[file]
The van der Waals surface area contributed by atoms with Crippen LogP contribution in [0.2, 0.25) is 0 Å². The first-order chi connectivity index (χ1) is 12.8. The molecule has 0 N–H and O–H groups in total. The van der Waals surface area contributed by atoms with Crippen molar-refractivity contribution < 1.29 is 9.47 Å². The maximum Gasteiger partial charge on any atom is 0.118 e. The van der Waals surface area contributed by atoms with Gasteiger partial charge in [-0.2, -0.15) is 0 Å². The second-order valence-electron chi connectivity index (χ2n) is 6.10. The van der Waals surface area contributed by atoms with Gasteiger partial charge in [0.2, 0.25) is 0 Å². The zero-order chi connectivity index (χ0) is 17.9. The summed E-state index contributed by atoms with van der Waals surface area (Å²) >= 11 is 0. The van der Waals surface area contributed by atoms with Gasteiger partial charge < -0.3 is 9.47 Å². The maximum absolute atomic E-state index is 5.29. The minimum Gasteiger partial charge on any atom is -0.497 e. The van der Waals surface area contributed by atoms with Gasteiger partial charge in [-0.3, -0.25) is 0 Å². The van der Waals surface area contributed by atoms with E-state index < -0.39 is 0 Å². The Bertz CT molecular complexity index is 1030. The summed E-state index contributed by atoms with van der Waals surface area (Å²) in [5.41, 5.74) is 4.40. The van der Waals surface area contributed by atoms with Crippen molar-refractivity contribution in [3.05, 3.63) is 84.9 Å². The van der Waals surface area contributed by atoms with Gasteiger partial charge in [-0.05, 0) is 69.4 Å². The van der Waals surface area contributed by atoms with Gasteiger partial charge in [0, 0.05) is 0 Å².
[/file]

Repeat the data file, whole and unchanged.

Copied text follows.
The van der Waals surface area contributed by atoms with Crippen LogP contribution in [0.2, 0.25) is 0 Å². The first-order chi connectivity index (χ1) is 12.8. The molecule has 0 N–H and O–H groups in total. The van der Waals surface area contributed by atoms with Crippen molar-refractivity contribution < 1.29 is 9.47 Å². The maximum Gasteiger partial charge on any atom is 0.118 e. The van der Waals surface area contributed by atoms with Gasteiger partial charge in [-0.2, -0.15) is 0 Å². The second-order valence-electron chi connectivity index (χ2n) is 6.10. The van der Waals surface area contributed by atoms with Gasteiger partial charge in [0.2, 0.25) is 0 Å². The zero-order chi connectivity index (χ0) is 17.9. The summed E-state index contributed by atoms with van der Waals surface area (Å²) >= 11 is 0. The van der Waals surface area contributed by atoms with Gasteiger partial charge < -0.3 is 9.47 Å². The maximum absolute atomic E-state index is 5.29. The minimum Gasteiger partial charge on any atom is -0.497 e. The van der Waals surface area contributed by atoms with Gasteiger partial charge in [-0.3, -0.25) is 0 Å². The van der Waals surface area contributed by atoms with E-state index < -0.39 is 0 Å². The Bertz CT molecular complexity index is 1030. The summed E-state index contributed by atoms with van der Waals surface area (Å²) in [5.41, 5.74) is 4.40. The van der Waals surface area contributed by atoms with Crippen molar-refractivity contribution in [3.05, 3.63) is 84.9 Å². The van der Waals surface area contributed by atoms with Gasteiger partial charge in [-0.05, 0) is 69.4 Å². The van der Waals surface area contributed by atoms with Gasteiger partial charge in [0, 0.05) is 0 Å².